- Gentlemen, start your drones: Judge’s ruling opens door for commercial use
- Soldier who hid, bragged about not saluting flag to be punished — in secret
- ‘Maverick’ of the seas: ‘Top Gun’ school for U.S. ship officers to launch
- Putin declares Sochi Paralympics open amid Ukrainian protest
- ‘In Jesus name, we pray’ sparks ire at Ohio council meeting
- Navy’s first laser weapon ready for prime time; drone killer to deploy this summer
- Billionaire backer: Rick Santorum ‘needs to be heard’ in 2016
- Obamacare fallout: 49 percent pessimistic; 45 percent ‘scared’
- DHS accused of holding U.S. citizen at airport, using emails to pry into her sex life
- Seattle socialist: Minimum-wage discussion skewed by ‘right-wing’ GAO analysis
Regulators can recover pay of failed-bank execs
Federal regulators will be able to take back two years of pay from executives held responsible for a large bank’s failure.
Executives deemed “negligent” and “substantially responsible” for a big bank’s failure can lose all of their compensation from the previous two years under a rule approved Wednesday by the board of the Federal Deposit Insurance Corp.
Banks objected to an earlier version of the rule, saying it would induce key executives to depart at the first sign of trouble rather than risking their compensation.
Acting Comptroller of the Currency John Walsh, who sits on the FDIC board and shared banks’ concerns, said he approves of the new standard.
The rule is part of the financial overhaul that Congress passed last summer. One section of the law creates an orderly way to shut down large, failing banks in order to prevent a crisis from spreading. The process aims to eliminate the category of banks deemed “too big to fail” because their collapse could endanger the broader financial system.
Under the new rules, a teetering financial company can be taken over by the government, broken apart, and sold off.
The FDIC is deciding how the proceeds of those sales should be divided among companies and people who are owed money by the failed bank.
PALO ALTO, Calif. — Facebook will integrate free Skype video chat into its service as it looks to solidify its role as a communications hub and drive back Google Inc.’s foray into online social networking.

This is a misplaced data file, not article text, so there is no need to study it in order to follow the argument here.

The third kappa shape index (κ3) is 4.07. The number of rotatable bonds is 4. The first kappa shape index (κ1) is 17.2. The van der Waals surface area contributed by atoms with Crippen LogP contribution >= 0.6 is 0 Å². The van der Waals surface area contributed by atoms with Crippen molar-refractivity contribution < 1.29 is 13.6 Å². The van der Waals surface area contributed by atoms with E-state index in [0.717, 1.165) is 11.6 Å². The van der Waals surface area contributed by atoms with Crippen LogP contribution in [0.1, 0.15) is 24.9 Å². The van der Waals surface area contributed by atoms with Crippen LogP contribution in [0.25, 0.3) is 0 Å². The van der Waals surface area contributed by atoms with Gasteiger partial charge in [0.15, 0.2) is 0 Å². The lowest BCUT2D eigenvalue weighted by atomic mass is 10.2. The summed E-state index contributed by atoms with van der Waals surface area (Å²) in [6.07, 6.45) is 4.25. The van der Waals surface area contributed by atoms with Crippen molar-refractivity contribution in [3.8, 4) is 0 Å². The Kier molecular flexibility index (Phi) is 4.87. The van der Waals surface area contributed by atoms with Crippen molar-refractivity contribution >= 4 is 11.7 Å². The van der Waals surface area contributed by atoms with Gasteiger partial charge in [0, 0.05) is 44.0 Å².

The service, initially limited to one-to-one video chat, will be free. Financial details of the deal, if any, were not disclosed.
Industry bounces back, goes on hiring spree
DETROIT — Volkswagen opened a plant in Tennessee last month with 2,000 workers. Honda is hiring 1,000 in Indiana to meet demand for its best-selling Civic. General Motors is looking for 2,500 in Detroit to build the Chevy Volt.
Two years after the end of the Great Recession, the auto industry is hiring again — and much faster than the rest of the economy. As an employer, it’s growing faster than airplane manufacturers, shipbuilders, health care providers and the federal government.
The hiring pace is even more remarkable because memories of the U.S. auto industry’s near-death experience are fresh. In 2009, General Motors and Chrysler both got government bailouts and entered bankruptcy, and auto sales reached a 30-year low.
In June of that year, about 623,000 people were employed by the auto industry in the United States, the fewest since the early 1980s. Now the figure is almost 700,000, a 12 percent increase.
Sales are back up, too, and automakers are hiring by the thousands to meet increased demand.
From wire dispatches and staff reports
© Copyright 2014 The Washington Times, LLC. Click here for reprint permission.
TWT Video Picks
Taxpayers must pay the freight for over-budget train projects
- Kim Jong-un calls for execution of 33 Christians
- Rand Paul wins 2014 CPAC straw poll, Ted Cruz finishes a distant second
- SAUERBREY: Taxing Marylanders until they flee
- 'Blarney Blowout' near UMass results in 73 arrests; 4 officers injured
- Bill Clinton cashes in on struggling nonprofit hospital
- Bill Clinton poses for photo with Bunny Ranch prostitutes
- Vietnam says it may have found door of missing Malaysian jet as intel look into stolen passports
- U.S. pilot scares off Iranians with 'Top Gun'-worthy stunt: 'You really ought to go home'
- CPAC 2014 straw poll results
- Obama engages in Ukraine diplomacy from Fla. resort as Russia digs in
Pope Francis meets his 'mini-me'
Celebrity deaths in 2014
Winter storm hits states — again